Today in Europe one person in three contracts a malign tumor at some point in their life, and one in five dies of cancer. The survival rate for cancer patients is currently some 45%, with about 22% cured by surgery, 12% by radiotherapy, and 6% by a combination of both. A further 5% of patients are cured by chemotherapy.
Some 70% of patients had no evident metastasis at the time of diagnosis. As a rule they required local surgery and/or radiotherapy to stop the primary growth, this being a prerequisite for any cure. Unfortunately one patient in six still dies today because primary tumor growth cannot be controlled and subsequently metastasizes. If this could be prevented, the cure rate could rise to 60% – an improvement of some 15% of all cancer patients.
Radiotherapy has seen great improvements in cure rates in recent decades. In the 1960s the rate was just under 30%. The improvement has come about mainly through the ability to increase the dose whilst at the same time decreasing the irradiated area.
Switzerland has 16 radiotherapy centers for cancer, five of them at university hospitals. About 18,000 patients receive radiotherapy in these centers each year.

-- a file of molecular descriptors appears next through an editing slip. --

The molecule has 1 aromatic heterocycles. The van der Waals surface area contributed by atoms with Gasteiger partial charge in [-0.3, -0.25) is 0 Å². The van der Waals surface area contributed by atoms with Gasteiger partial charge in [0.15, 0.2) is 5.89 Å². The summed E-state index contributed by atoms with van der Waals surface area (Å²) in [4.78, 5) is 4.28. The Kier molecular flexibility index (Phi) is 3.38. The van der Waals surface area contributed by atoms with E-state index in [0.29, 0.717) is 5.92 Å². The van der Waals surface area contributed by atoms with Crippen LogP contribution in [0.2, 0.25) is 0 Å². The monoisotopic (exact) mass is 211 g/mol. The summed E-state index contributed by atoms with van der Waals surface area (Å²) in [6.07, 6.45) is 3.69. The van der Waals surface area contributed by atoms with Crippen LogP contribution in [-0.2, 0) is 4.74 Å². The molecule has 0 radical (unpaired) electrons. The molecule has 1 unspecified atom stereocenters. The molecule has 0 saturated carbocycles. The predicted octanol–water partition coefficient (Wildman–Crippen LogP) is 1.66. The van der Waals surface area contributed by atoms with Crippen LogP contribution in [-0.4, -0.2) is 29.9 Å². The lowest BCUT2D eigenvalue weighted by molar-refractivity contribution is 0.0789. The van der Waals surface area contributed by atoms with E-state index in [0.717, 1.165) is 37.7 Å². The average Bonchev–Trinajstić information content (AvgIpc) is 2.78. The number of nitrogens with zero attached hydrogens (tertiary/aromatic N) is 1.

Progress in oncological radiotherapy stems primarily from technological and physical advances – better radiation dose within the irradiated area – new findings in radiobiology, and improved predictability in the behavior of tumors and surrounding tissue in the individual patient.
Proton therapy has been used – for the most part in physics and technology research centers– for almost fifty years now as a means of tumor control. PSI pioneered the development of this therapy in Europe, with proton irradiation being used for the treatment of cancerous tumors since 1984. By the end of 2011 more than 5,700 patients had been successfully treated for eye tumors at PSI in collaboration with the Hôpital Opthalmique of the University of Lausanne. No other center worldwide has comparable experience in the treatment of this type of tumor with protons.
Worldwide about 80,000 cancer patients have received proton therapy up to now. It has been clearly demonstrated that this form of radiotherapy has considerable potential for improving tumor control and thereby raising the cure rate for cancer patients still further.
Cost-efficiency calculations indicate that proton therapy will in future be able to undercut average cancer treatment costs.